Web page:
Interior decoration

As these coaches were modernized in the 1950s, here is what the Encyclopédie des voitures SNCF has to say about them: “[…] about those with a central corridor, only a limited number have kept the initial fittings (with wooden benches in 3rd class) while the following ones have received low-backed railcar-type seats.

The seats are therefore green, or varnished wood. In period IV, the walls are light yellow, the roof white. As for the floor, opinions vary between grey and dark brown.


The seats in the corner of the platform have a truncated back. The missing part measures (W × H) 4.2 × 6.5 mm. It is made of 1 mm thick grooved plastic card.

A support piece is glued to the back, and the whole thing is glued to the fittings after the paint has been scraped off, using polystyrene glue.

Seat back


The seats are painted in dark green, without fear of overflowing on the floor which will be covered.

The walls are beige, with a mixture of Humbrol acrylics:

It is difficult to prevent the paint from spilling onto the window frames, but this can be overcome by quickly wiping off the spillages or, later, by scraping with a cocktail stick. Despite this, the overall quality is poor. The use of an airbrush would probably be better, but the body would have to be masked off to avoid any spillage on the outside walls.

Painting the walls

The roofs are painted white.

Repaired and painted roof

This one has a broken end post, repaired with Evergreen rod.

Self-adhesive vinyl decorations

The trouble with painting the walls, apart from not looking very good, is that it doesn’t hide the glazing. This prompted me to add printed self-adhesive paper decorations, as I have already done for a number of coaches. I also do this for the floor.

Sheet of decors

The PDF file of these decors is available here.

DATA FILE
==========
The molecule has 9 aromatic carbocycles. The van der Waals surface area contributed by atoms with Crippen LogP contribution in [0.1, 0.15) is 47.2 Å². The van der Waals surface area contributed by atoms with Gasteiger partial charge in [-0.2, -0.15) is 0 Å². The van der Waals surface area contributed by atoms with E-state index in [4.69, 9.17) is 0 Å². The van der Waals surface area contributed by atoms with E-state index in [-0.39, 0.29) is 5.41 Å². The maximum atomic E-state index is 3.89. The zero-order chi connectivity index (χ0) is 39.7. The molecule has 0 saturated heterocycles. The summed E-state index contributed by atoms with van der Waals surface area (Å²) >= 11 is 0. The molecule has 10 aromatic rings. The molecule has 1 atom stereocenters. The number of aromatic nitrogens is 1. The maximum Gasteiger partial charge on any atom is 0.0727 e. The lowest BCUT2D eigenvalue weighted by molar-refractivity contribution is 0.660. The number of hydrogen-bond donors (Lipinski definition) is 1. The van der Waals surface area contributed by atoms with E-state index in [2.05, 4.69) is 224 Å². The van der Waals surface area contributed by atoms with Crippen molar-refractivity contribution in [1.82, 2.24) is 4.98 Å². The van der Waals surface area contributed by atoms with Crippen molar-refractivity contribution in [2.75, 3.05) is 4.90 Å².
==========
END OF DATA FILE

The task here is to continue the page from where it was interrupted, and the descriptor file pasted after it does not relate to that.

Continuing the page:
This set is for two coaches. It is to scale, but the result can be slightly different depending on the type of paper and printer. That’s why the file contains a first page with only corner markings, which I recommend to print out first. This way, the dimensions can be checked and corrected if necessary without wasting a whole sheet.

I use self-adhesive vinyl as a medium. Compared to the photo paper I used before, it has many advantages: it is thinner, more tear-resistant, does not make “beards”, and does not delaminate. Although its adhesive is quite strong, it can be removed without too much fear in case of positioning errors. According to the seller, it is also suitable for some cutting machines.

Caution: the printed surface is fragile. It is therefore advisable to varnish it. I used Railcolor satin varnish that I had on hand, diluted 50-50, without any problem of damage to the print. The vinyl seller also offers suitable varnish sprays.

I cut by hand, using a new X-Acto blade.

Coach being decorated

Move the mouse over the image to see the details.

In this photo, the painted interior fittings have been given their floor covering and put back in place, as well as the glazing with its decorations. We will see that the Plexiglas strip supports, visible above the platform, proved to be too high and have been replaced by a simple 1 mm polystyrene plate.

Here is the mounted and connected strip.

Strip mounted and connected

Move the mouse over the image to see the details.

The support plate is glued with Kristal Klear, so it is easily removable.

Here is a picture of the result.

Reassembled car, illuminated

There are some light leaks between the roof and the body.

I still have to weather the chassis… and install the side handrails, which I’ve been hesitating to do since the beginning, as I don’t have a clear solution for this. I’ll probably replace the supplied plastic handrails by metal ones.

Self-adhesive mate vinyl
Reference SKU PPD-38
Price: £25.85 for 20 sheets
at photopaperdirect.com

Nitro-synthetic varnish
Nitro’Clear satin P316
Price: €7.50 for 30 ml
at AMF 87